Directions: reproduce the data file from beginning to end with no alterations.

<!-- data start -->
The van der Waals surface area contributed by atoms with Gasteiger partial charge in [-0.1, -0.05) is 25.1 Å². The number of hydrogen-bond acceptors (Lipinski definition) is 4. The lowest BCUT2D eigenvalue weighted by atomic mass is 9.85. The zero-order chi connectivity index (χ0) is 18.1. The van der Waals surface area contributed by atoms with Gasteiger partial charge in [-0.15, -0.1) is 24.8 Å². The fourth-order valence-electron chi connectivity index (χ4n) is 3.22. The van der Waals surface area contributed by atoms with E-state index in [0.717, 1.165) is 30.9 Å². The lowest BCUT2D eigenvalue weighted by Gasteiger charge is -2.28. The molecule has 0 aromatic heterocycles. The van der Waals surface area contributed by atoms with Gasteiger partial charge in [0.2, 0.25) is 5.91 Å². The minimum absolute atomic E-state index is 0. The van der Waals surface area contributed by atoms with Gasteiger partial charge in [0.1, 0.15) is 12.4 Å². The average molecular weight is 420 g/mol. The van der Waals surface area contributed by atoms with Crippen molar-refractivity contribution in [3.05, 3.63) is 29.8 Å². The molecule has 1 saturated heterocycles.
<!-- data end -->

The van der Waals surface area contributed by atoms with Gasteiger partial charge in [-0.1, -0.05) is 25.1 Å². The number of hydrogen-bond acceptors (Lipinski definition) is 4. The lowest BCUT2D eigenvalue weighted by atomic mass is 9.85. The zero-order chi connectivity index (χ0) is 18.1. The van der Waals surface area contributed by atoms with Gasteiger partial charge in [-0.15, -0.1) is 24.8 Å². The fourth-order valence-electron chi connectivity index (χ4n) is 3.22. The van der Waals surface area contributed by atoms with E-state index in [0.717, 1.165) is 30.9 Å². The lowest BCUT2D eigenvalue weighted by Gasteiger charge is -2.28. The molecule has 0 aromatic heterocycles. The van der Waals surface area contributed by atoms with Gasteiger partial charge in [0.2, 0.25) is 5.91 Å². The minimum absolute atomic E-state index is 0. The van der Waals surface area contributed by atoms with Gasteiger partial charge in [0.1, 0.15) is 12.4 Å². The average molecular weight is 420 g/mol. The van der Waals surface area contributed by atoms with Crippen molar-refractivity contribution in [3.05, 3.63) is 29.8 Å². The molecule has 1 saturated heterocycles.